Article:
There are several options for treatment, including surgery, PAIR, and chemotherapy. For asymptomatic individuals, as previously mentioned, an observatory approach can be attempted with appropriate supervision, provided that the cysts are considered to be at relatively low risk for rupture, based on size, location, and patient activities. Entire surgical removal of the cyst cures the patient; however, there are both temporary and permanent contraindications to surgery based on the difficulty of reaching the lesion, advanced age or comorbidities, pregnancy, small or calcified cysts, and potentially lack of adequate medical care in certain endemic areas. In these individuals albendazole is the drug of choice, although it is suspected not to be parasiticidal, given recurrence rates after discontinuation.

Although the technical procedure of choice is still debated, given the lack of controlled trials, the accepted objective is the entire elimination of the parasite without intraoperative spillage or compromise of healthy tissue. In light of the concern for recurrent disease, debate exists regarding the importance of removing the pericyst and hepatic tissue (radical resection) versus conservatively evacuating the cyst alone. The level of evidence is inadequate to inform the correct level of aggressiveness; however, there is support for the safety of a laparoscopic approach and the use of omentoplasty to prevent abscess formation. Because spilled cyst fluid may contain viable protoscolices that could implant in the peritoneal cavity during surgery or cause anaphylaxis, protection of the operating field is imperative before emptying or resecting the cyst with either the radical or the conservative approach. The peritoneal and/or pleural cavities should be isolated with dry gauze or gauze soaked with parasiticidal solution or 20% hypertonic saline. After access is established and control of the cyst wall verified, the cyst is punctured and evacuated using a large-caliber suction device, and resection is then performed in either fashion. If there is any question of possible spillage of cyst contents during the case, patients are offered postsurgical treatment with 10 mg of albendazole per kilogram, usually for 8 weeks.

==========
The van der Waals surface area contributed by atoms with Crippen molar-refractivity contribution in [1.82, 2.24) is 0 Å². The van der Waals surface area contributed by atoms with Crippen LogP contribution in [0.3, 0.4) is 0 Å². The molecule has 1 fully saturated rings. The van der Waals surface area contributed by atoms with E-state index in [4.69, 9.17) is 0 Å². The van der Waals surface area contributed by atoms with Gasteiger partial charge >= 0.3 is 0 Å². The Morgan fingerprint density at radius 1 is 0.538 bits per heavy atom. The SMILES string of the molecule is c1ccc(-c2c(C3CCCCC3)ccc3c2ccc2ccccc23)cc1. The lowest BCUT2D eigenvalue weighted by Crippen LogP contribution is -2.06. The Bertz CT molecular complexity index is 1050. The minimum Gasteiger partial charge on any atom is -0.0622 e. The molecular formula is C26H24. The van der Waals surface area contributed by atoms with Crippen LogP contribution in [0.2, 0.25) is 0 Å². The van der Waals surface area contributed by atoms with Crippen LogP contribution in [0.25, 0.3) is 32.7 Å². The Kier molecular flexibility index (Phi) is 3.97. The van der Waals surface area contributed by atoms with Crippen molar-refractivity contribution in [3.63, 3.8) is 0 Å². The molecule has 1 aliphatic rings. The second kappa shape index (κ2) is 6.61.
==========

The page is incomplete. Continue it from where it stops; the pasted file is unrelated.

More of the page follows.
An alternative to surgical intervention is the PAIR technique, in which the cyst is punctured transcutaneously under ultrasound guidance and the parasite is killed through repeated aspiration and injection of scolicidal agents such as 20% hypertonic saline. For simple hydatid liver cysts that do not abut the liver capsule, this appears to be a safe and attractive option, especially in endemic areas without the option for more aggressive intervention. Many infectious disease specialists recommend treating with antiparasitic drugs such as albendazole for up to 8 weeks postprocedure. Chapter 82 provides further details on cyst staging and treatment options.

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